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  • Air compressor controls

    The thread on PVC air lines brought up several questions about compressor controls. I have a single stage five hp compressor. It has a magnetic starter relay that is controlled by the pressure switch set aprox 90/130. Airing tires and running the bead blaster are the only things that I do that that uses near this capacity. I have been considering installing a second pressure switch set 40/60 and a valve to select which controls the compressor. Both these functions occur near the compressor so a manual selector valve would not be a problem.Any suggestions would be appreciated.
    Byron Boucher
    Burnet, TX

  • #2
    I have a similar situation, a 120 gallon 10hp two stage 34 cfm @ 175 compressor and unless I am bead blasting I am not using close to its capacity. I have considered plumbing an entire new compressor into the same tank, say a 5hp two stage setup to run 120lbs, not 175. Then I could have the little compressor kick in at 100 and run to 120 and have the big compressor kick in at 90 and run all the way out. That way only a demand larger than could be satisfied by the smaller unit would actually kick on the big compressor.
    James Kilroy

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    • #3
      James, Interesting thread as I'm contemplating doing similar.

      I have a Hydrovane rotary compressor identical to this one.

      http://cgi.ebay.co.uk/Hydrovane-15-c...mZ110366609806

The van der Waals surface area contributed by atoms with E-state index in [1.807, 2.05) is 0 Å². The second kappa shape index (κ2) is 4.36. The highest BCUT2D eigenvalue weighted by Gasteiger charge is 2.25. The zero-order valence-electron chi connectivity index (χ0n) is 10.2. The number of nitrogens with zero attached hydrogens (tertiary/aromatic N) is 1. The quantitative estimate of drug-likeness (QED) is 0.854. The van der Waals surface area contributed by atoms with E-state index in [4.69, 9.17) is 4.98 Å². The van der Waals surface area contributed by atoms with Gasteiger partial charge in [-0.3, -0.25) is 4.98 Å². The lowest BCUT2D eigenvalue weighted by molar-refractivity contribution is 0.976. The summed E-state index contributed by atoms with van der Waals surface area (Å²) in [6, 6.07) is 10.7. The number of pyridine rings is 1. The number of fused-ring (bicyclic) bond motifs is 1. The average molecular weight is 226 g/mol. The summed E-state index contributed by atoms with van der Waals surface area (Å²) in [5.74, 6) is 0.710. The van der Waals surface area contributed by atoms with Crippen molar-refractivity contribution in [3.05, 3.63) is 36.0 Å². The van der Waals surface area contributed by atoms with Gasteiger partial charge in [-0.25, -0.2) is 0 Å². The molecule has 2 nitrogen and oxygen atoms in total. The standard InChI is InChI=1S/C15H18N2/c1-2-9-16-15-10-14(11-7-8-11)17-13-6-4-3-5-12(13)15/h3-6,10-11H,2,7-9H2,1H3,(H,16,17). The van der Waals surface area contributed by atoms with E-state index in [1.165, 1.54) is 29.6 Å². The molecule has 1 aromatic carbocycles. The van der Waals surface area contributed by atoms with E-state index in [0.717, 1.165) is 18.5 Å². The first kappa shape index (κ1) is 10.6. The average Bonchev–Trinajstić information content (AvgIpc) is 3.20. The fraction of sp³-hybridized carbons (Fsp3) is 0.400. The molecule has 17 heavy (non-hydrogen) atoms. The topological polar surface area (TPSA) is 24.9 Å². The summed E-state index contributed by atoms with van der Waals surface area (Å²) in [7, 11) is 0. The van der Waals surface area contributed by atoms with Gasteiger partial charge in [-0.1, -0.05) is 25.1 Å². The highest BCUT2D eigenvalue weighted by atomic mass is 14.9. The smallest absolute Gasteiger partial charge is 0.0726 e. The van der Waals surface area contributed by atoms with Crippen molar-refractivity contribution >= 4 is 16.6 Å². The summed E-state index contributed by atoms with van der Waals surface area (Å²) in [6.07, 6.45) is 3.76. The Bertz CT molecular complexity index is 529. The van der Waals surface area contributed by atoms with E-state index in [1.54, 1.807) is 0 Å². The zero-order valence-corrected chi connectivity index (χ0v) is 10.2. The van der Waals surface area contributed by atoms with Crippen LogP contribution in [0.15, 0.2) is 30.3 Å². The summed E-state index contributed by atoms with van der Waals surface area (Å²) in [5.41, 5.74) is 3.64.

Nice compressor, very, very quiet but after 10 years it's starting to pass a bit of oil thru the system, don't bother me as I don't spray and everything I use needs oil but it needs a service kit fitting.

      Recently as I posted in another post I bought another Hydrovane 15, tripod mounted, off Mad Arthur for £30 thinking it would be good for spares if nothing else, anyway a good service and it's OK to run but :-

      The tripod mounted ones, because they have no tank have a safety device so at a certain pressure they mechanically unload. The idea is so if someone just pipes it into a tank with no cut off switch they won't blow the tank up.

      Internally they are quite different to the normal tank mounted one.
      I don't want this system as at 110 pounds it will unload but the motor keeps running until pressure drops and it builds up again.
      Seems silly to me having a 4 hp motor running all day doing nothing.

      So I am going to remove the old incredibly noisy direct drive compressor that sits on a tank at the side of the original Hydrovane in the hay loft and fit this one onto the tank, both tanks 35 gallon and 45 gallon are already linked.

      I'll wire this in to the cut off switch on the direct drive compressor and drop it to 100 so the unloader valve doesn't cut in.

      Down stairs I'll fit a 3 position switch above the starter box and run a fresh control cable up. Low pressure, both, high pressure.

      That way I can send the original one in for service and still have air and then I have a choice whether I need air fast, 100 # or 150#

      For most things I can get away with about 90 pounds the only things that tax the system are the air tapper and the odd time I use an impact wrench.

      .
      .

      Sir John , Earl of Bligeport & Sudspumpwater. MBE [ Motor Bike Engineer ] Nottingham England.



      Comment


      • #4
        Those hydrovanes are slick looking units. Don't recall seeing them over this side of the pond much.

        I am intrigued by the idea of having some kind of 3 position switch to give "off", "lo", and "hi" pressure air. I just wonder whether it will really lead to less motor running in the "lo" setting.

        Seems like the tank will buffer the actual pressure used, so changing that pressure switch is only going to reduce that buffer and make the motor run more often?

        Cheers,

        BW